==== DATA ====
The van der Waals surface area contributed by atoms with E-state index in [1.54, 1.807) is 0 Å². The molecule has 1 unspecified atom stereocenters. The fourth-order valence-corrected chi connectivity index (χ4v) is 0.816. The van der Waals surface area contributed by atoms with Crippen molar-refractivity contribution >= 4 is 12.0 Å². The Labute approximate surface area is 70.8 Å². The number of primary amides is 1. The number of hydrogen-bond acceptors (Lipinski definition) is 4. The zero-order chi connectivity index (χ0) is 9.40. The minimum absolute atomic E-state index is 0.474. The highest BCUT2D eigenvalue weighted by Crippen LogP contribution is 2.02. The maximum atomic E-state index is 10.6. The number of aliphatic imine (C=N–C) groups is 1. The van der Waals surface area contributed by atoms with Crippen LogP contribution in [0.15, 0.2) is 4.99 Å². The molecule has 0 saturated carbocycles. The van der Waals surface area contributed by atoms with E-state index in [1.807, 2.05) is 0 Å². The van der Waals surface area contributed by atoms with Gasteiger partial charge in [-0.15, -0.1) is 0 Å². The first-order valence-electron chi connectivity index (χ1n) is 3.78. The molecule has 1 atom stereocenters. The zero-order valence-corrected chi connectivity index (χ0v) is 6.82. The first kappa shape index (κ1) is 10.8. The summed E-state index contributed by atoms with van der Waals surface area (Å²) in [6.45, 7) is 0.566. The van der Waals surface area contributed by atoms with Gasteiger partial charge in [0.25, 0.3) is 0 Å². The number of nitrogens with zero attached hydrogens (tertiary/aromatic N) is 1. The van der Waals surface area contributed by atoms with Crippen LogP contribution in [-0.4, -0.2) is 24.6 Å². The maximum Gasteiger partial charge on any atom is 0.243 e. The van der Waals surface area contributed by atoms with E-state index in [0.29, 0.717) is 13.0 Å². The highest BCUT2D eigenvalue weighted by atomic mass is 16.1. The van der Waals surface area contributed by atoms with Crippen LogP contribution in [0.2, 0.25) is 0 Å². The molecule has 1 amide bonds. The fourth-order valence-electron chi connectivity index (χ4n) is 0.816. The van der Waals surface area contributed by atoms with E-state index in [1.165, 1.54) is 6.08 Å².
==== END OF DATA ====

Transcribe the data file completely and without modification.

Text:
The van der Waals surface area contributed by atoms with E-state index in [1.54, 1.807) is 0 Å². The molecule has 1 unspecified atom stereocenters. The fourth-order valence-corrected chi connectivity index (χ4v) is 0.816. The van der Waals surface area contributed by atoms with Crippen molar-refractivity contribution >= 4 is 12.0 Å². The Labute approximate surface area is 70.8 Å². The number of primary amides is 1. The number of hydrogen-bond acceptors (Lipinski definition) is 4. The zero-order chi connectivity index (χ0) is 9.40. The minimum absolute atomic E-state index is 0.474. The highest BCUT2D eigenvalue weighted by Crippen LogP contribution is 2.02. The maximum atomic E-state index is 10.6. The number of aliphatic imine (C=N–C) groups is 1. The van der Waals surface area contributed by atoms with Crippen LogP contribution in [0.15, 0.2) is 4.99 Å². The molecule has 0 saturated carbocycles. The van der Waals surface area contributed by atoms with E-state index in [1.807, 2.05) is 0 Å². The van der Waals surface area contributed by atoms with Gasteiger partial charge in [-0.15, -0.1) is 0 Å². The first-order valence-electron chi connectivity index (χ1n) is 3.78. The molecule has 1 atom stereocenters. The zero-order valence-corrected chi connectivity index (χ0v) is 6.82. The first kappa shape index (κ1) is 10.8. The summed E-state index contributed by atoms with van der Waals surface area (Å²) in [6.45, 7) is 0.566. The van der Waals surface area contributed by atoms with Gasteiger partial charge in [0.25, 0.3) is 0 Å². The number of nitrogens with zero attached hydrogens (tertiary/aromatic N) is 1. The van der Waals surface area contributed by atoms with Crippen LogP contribution in [-0.4, -0.2) is 24.6 Å². The maximum Gasteiger partial charge on any atom is 0.243 e. The van der Waals surface area contributed by atoms with E-state index in [0.29, 0.717) is 13.0 Å². The highest BCUT2D eigenvalue weighted by atomic mass is 16.1. The van der Waals surface area contributed by atoms with Crippen LogP contribution in [0.2, 0.25) is 0 Å². The molecule has 1 amide bonds. The fourth-order valence-electron chi connectivity index (χ4n) is 0.816. The van der Waals surface area contributed by atoms with E-state index in [1.165, 1.54) is 6.08 Å².